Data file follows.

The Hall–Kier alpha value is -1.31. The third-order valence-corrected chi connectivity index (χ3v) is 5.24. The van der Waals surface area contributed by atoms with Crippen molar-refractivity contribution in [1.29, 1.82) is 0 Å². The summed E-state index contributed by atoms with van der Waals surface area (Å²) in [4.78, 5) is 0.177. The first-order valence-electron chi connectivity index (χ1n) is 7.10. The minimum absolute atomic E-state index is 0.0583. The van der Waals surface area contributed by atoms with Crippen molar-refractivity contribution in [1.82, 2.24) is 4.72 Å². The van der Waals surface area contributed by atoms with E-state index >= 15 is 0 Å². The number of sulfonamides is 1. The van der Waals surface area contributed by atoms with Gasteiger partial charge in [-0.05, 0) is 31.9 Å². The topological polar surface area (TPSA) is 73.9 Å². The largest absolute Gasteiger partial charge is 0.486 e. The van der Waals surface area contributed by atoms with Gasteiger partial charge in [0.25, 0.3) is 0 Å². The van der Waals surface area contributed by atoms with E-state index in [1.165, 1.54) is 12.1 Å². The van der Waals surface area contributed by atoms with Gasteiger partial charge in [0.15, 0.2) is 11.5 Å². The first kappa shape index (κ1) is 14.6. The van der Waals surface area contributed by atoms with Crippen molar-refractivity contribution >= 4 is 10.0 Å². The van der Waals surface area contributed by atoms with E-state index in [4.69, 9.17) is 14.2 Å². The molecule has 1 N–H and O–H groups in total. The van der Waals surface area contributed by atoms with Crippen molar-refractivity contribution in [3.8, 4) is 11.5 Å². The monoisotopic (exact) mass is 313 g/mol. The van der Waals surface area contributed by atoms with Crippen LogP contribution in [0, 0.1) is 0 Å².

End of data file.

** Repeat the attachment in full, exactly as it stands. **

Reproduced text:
The Hall–Kier alpha value is -1.31. The third-order valence-corrected chi connectivity index (χ3v) is 5.24. The van der Waals surface area contributed by atoms with Crippen molar-refractivity contribution in [1.29, 1.82) is 0 Å². The summed E-state index contributed by atoms with van der Waals surface area (Å²) in [4.78, 5) is 0.177. The first-order valence-electron chi connectivity index (χ1n) is 7.10. The minimum absolute atomic E-state index is 0.0583. The van der Waals surface area contributed by atoms with Crippen molar-refractivity contribution in [1.82, 2.24) is 4.72 Å². The van der Waals surface area contributed by atoms with E-state index >= 15 is 0 Å². The number of sulfonamides is 1. The van der Waals surface area contributed by atoms with Gasteiger partial charge in [-0.05, 0) is 31.9 Å². The topological polar surface area (TPSA) is 73.9 Å². The largest absolute Gasteiger partial charge is 0.486 e. The van der Waals surface area contributed by atoms with Gasteiger partial charge in [0.25, 0.3) is 0 Å². The van der Waals surface area contributed by atoms with E-state index in [1.165, 1.54) is 12.1 Å². The van der Waals surface area contributed by atoms with Gasteiger partial charge in [0.15, 0.2) is 11.5 Å². The first kappa shape index (κ1) is 14.6. The van der Waals surface area contributed by atoms with Crippen molar-refractivity contribution >= 4 is 10.0 Å². The van der Waals surface area contributed by atoms with E-state index in [4.69, 9.17) is 14.2 Å². The molecule has 1 N–H and O–H groups in total. The van der Waals surface area contributed by atoms with Crippen molar-refractivity contribution in [3.8, 4) is 11.5 Å². The monoisotopic (exact) mass is 313 g/mol. The van der Waals surface area contributed by atoms with Crippen LogP contribution in [0, 0.1) is 0 Å².